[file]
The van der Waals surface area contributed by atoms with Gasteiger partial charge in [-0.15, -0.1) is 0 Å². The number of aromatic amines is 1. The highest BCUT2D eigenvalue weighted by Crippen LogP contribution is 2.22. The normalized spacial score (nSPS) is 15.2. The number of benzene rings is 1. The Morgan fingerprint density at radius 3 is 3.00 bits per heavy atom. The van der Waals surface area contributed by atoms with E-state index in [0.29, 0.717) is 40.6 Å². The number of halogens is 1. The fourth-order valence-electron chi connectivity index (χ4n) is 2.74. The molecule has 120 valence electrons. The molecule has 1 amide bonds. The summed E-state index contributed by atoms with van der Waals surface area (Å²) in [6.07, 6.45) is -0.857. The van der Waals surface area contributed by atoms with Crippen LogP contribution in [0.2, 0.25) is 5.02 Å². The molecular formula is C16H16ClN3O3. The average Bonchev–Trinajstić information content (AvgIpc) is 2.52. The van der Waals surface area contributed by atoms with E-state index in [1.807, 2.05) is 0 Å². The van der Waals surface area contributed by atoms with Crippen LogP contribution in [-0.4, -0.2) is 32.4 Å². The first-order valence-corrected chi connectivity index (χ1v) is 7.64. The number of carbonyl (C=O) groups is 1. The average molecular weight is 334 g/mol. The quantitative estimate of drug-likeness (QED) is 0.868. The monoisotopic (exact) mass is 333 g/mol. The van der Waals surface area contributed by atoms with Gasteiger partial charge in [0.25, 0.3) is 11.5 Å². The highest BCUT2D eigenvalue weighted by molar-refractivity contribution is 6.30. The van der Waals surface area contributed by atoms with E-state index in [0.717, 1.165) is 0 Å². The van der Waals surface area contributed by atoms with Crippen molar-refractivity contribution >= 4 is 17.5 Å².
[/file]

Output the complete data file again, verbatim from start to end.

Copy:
The van der Waals surface area contributed by atoms with Gasteiger partial charge in [-0.15, -0.1) is 0 Å². The number of aromatic amines is 1. The highest BCUT2D eigenvalue weighted by Crippen LogP contribution is 2.22. The normalized spacial score (nSPS) is 15.2. The number of benzene rings is 1. The Morgan fingerprint density at radius 3 is 3.00 bits per heavy atom. The van der Waals surface area contributed by atoms with E-state index in [0.29, 0.717) is 40.6 Å². The number of halogens is 1. The fourth-order valence-electron chi connectivity index (χ4n) is 2.74. The molecule has 120 valence electrons. The molecule has 1 amide bonds. The summed E-state index contributed by atoms with van der Waals surface area (Å²) in [6.07, 6.45) is -0.857. The van der Waals surface area contributed by atoms with Crippen LogP contribution in [0.2, 0.25) is 5.02 Å². The molecular formula is C16H16ClN3O3. The average Bonchev–Trinajstić information content (AvgIpc) is 2.52. The van der Waals surface area contributed by atoms with E-state index in [1.807, 2.05) is 0 Å². The van der Waals surface area contributed by atoms with Crippen LogP contribution in [-0.4, -0.2) is 32.4 Å². The first-order valence-corrected chi connectivity index (χ1v) is 7.64. The number of carbonyl (C=O) groups is 1. The average molecular weight is 334 g/mol. The quantitative estimate of drug-likeness (QED) is 0.868. The monoisotopic (exact) mass is 333 g/mol. The van der Waals surface area contributed by atoms with Gasteiger partial charge in [0.25, 0.3) is 11.5 Å². The highest BCUT2D eigenvalue weighted by molar-refractivity contribution is 6.30. The van der Waals surface area contributed by atoms with E-state index in [0.717, 1.165) is 0 Å². The van der Waals surface area contributed by atoms with Crippen molar-refractivity contribution >= 4 is 17.5 Å².